[theme from Sanford and Son plays as I'm unable to think of anything]
Ok, anyway. Yeah, so, uh, the other night, I went to Crystal City after work. I didn't go there in search of crystals because unless Crystal is the name of a defense contractor, they don't really have those there. To get there, I rode Bikeshare, first from work into Rosslyn and then Rosslyn along the Mount Vernon Trail. [Aside, I took Bikeshare from work because I took the Metro to work in the morning. That absolves me from having to write about that commute, since here on DC's 37th best bike blog, we stick to our core mission, which is obscuring the mundanities of bike commuting through long parenthetical asides and, sometimes, "jokes."] Let's talk about how riding a Bikeshare bike with its piddly blinking light in the dark from Rosslyn to Crystal City on the Mount Vernon trail is a really terrible idea and here's why: because the light is too dim to light the way on the dark trail and PERHAPS EVEN WORSE, the headlights of the cars on the GWP are utterly blinding. That I didn't crash is a testament to either my cycling process or the fact that all bikeshare bikes are secretly operated by remote control by specialists in an underground bunker. I think we all know which one is true and that's why I sent a fruit basket of gratitude to that secret bunker this morning. Also, the complete inability to see anything in front of me had me really worried that I would crash into someone walking or biking without lights, but luckily, that wasn't the case. Anyway, don't do what I did.
BUT DO THIS, if you can, which is to attend a Bike Hack Night, which was the reason I was in Crystal City at all. Bike Hack Night united my two great loves: bicycling and free pizza. But its putative purpose is to bring to bring together coders and data analyst types and people who made good decisions in college about what to study and allow them a forum to demonstrate their amazing talents in a friendly, mutually interested atmosphere. The agenda was thus (and the results thus) and while I could only stay for the first two presentations, I had a great time and it was well worth the harrowing bike ride. Anyway, it's amazing to see what smart, committed people can do with data and it seems like a really special community and longtime friend of the blog, Michael, is doing a really great job pulling it together. I think what impressed me the most is that maybe half the room (of more than 100 people) raised their hand when asked if they were 'bike nerds'- meaning that the draw of this kind of event isn't for hardcore cyclists. It's for smart, interested people who happen to bike (or care about bicycling) and if to any extent, advocates can harness that enthusiasm, we'd be in quite a good place.
After the Bike Hack night, I biked back up the MVT over the 14th Street Bridge and then up 15th to Farragut Square and then after another very exciting social event, I biked home via eventually Pennsylvania Avenue.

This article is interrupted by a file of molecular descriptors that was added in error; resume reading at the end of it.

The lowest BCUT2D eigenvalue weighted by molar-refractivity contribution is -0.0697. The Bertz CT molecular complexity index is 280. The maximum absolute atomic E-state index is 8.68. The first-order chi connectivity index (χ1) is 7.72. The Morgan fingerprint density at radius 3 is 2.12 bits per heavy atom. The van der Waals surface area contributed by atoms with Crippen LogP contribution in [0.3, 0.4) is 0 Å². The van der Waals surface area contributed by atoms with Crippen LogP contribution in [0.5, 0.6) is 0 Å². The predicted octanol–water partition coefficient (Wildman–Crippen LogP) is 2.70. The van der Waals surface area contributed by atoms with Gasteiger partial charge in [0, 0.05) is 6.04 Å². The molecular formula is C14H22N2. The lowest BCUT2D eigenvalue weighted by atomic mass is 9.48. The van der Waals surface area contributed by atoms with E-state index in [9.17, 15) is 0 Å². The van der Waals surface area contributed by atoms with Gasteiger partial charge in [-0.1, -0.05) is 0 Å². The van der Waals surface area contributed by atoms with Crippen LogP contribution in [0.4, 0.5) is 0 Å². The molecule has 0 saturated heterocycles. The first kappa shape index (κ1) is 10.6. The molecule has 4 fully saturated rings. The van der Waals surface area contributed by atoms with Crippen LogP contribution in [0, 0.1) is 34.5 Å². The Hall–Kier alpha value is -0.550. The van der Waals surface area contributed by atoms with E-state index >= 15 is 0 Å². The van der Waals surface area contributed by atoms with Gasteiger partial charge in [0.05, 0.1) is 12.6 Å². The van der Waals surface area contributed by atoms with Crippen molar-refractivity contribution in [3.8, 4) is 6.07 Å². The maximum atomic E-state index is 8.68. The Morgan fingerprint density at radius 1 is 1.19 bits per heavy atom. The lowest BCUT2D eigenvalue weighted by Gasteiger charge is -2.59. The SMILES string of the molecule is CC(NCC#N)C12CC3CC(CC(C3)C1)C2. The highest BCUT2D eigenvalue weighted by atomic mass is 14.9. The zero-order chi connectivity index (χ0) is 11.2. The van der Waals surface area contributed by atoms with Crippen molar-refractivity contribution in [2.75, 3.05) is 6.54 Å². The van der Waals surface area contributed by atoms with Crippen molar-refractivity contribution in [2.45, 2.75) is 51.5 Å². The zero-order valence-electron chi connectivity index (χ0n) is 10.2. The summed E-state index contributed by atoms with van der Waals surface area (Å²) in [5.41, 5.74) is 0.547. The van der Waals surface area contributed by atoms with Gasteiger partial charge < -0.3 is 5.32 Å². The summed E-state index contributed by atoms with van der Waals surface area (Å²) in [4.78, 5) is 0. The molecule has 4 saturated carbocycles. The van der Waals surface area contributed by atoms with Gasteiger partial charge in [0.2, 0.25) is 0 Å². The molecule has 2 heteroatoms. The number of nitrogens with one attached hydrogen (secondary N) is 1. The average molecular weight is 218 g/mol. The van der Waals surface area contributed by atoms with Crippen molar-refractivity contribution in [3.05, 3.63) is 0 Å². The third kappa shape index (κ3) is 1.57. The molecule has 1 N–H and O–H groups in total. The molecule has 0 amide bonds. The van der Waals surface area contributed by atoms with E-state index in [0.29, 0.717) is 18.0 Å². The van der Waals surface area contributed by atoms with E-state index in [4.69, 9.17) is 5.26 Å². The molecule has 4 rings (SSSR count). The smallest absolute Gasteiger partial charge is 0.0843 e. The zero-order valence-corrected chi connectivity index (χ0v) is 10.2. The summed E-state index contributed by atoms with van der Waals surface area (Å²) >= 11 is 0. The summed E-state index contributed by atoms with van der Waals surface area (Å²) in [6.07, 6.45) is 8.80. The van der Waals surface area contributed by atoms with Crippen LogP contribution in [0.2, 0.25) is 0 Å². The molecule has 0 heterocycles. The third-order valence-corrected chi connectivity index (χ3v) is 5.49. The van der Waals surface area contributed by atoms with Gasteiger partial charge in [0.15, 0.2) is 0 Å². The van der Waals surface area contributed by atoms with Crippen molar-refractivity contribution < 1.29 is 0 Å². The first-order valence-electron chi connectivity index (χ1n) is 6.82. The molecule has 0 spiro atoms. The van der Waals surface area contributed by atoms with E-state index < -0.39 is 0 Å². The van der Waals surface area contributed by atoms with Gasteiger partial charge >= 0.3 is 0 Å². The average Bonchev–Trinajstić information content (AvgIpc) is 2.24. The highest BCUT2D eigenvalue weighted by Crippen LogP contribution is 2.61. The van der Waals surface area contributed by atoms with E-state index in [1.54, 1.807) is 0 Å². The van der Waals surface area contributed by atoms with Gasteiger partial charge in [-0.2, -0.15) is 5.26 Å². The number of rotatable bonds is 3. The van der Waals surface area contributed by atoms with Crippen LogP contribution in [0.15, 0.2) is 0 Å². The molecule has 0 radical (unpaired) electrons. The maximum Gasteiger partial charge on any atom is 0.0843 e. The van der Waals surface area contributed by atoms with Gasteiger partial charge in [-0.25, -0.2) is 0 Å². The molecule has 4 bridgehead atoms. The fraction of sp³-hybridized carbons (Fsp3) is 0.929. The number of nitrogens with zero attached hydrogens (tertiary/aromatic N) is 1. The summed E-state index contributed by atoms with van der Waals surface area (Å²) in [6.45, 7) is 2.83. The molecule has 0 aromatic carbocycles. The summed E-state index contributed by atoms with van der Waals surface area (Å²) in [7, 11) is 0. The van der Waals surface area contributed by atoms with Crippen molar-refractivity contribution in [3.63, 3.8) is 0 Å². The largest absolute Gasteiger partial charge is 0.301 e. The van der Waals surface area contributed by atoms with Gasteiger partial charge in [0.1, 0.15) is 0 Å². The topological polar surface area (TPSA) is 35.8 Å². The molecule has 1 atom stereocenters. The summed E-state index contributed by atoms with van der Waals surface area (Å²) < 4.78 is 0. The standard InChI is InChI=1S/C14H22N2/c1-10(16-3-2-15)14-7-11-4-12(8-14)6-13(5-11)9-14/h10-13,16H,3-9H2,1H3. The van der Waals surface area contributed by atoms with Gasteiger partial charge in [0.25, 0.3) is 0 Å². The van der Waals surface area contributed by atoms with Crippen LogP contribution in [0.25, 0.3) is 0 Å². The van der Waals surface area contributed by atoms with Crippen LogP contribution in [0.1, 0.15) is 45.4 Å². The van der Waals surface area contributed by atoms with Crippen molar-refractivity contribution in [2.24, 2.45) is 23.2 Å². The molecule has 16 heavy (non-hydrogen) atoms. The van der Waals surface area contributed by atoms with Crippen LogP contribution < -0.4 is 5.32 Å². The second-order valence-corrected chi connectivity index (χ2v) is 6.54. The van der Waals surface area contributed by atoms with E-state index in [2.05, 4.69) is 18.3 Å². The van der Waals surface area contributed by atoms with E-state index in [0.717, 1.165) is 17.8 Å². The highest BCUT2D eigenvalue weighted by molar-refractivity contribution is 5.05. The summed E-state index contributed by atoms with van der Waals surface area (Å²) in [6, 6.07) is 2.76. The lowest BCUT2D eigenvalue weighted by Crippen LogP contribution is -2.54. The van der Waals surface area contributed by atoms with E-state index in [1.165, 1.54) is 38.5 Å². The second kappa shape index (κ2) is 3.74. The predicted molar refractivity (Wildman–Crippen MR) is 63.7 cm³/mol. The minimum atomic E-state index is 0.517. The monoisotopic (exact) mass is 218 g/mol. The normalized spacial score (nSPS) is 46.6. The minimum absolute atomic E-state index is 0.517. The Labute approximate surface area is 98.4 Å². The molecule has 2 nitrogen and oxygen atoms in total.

It rained yesterday morning. Not much to say about that. Warm enough that it wasn't sleet, so no complaints for mid December.
YESTERDAY EVENING WAS THE WABA HOLIDAY PARTY and presumably you were there because it was the social event of the year, if not the millennium. It had it all: bike people, tacos, a brief presentation on strategic goals, poster board, etc. Really, the whole thing was lit. I met some new people and saw a bunch of known people and had the chance to corner some WABA staff and berate them about their lack of commitment to my pet issue (pogo ban), as one is supposed to do at the nonprofit holiday party, and all in all, had a great time. Afterwards, it was the ride home, again down past the White House and then over Pennsylvania and the usual way home. I'm also just going to jump ahead real quick and tell you that tonight's ride home was also that. Why was it that? Because that's the way to get home.
This morning was cold. I don't much care for it. I do care for coffee, which I stopped for at the Friday Coffee Club, and then afterwards, it was G Street and Virginia and eventually up Wisco. I was thinking a lot about cars during this trip, as I often do, since cars are very much a part of my bike commute. I'm sure there've been anthropologies of driving culture and if I took a moment to google, I could give you an example, but I'm just going to power through and remain ignorant. I can't say that I feel bad for drivers (because I really don't) but I do feel some feeling towards them that's tinged with melancholy. Or maybe that's just me being afraid of getting run over. I don't know. In spite of my best efforts, I contain multitudes.
Tip: when grocery shopping by bike, use your bike bag as your grocery cart. You do not want to end up with too much groceries relative to your ability to get them home. My messenger bag can fit a surprising amount of wine.
ONE LAST THING: the Hains Point 100 is on Sunday. You should come if you can. It's a great fundraiser and Megan is a hero. I can barely ride one lap of HP and she does 100 miles. It's really impressive. So, show up and/or throw her some scratch.
Some pictures of stuff:
|I've taken to wearing rubber rain boots to bike in the rain. They work.|
|Someone decided this was good enough. Is it?|
|There is no Thursday Night Coffee Club|
|more like road jerk ahead, am I right|
|EtP says come to the Hains Point 100.|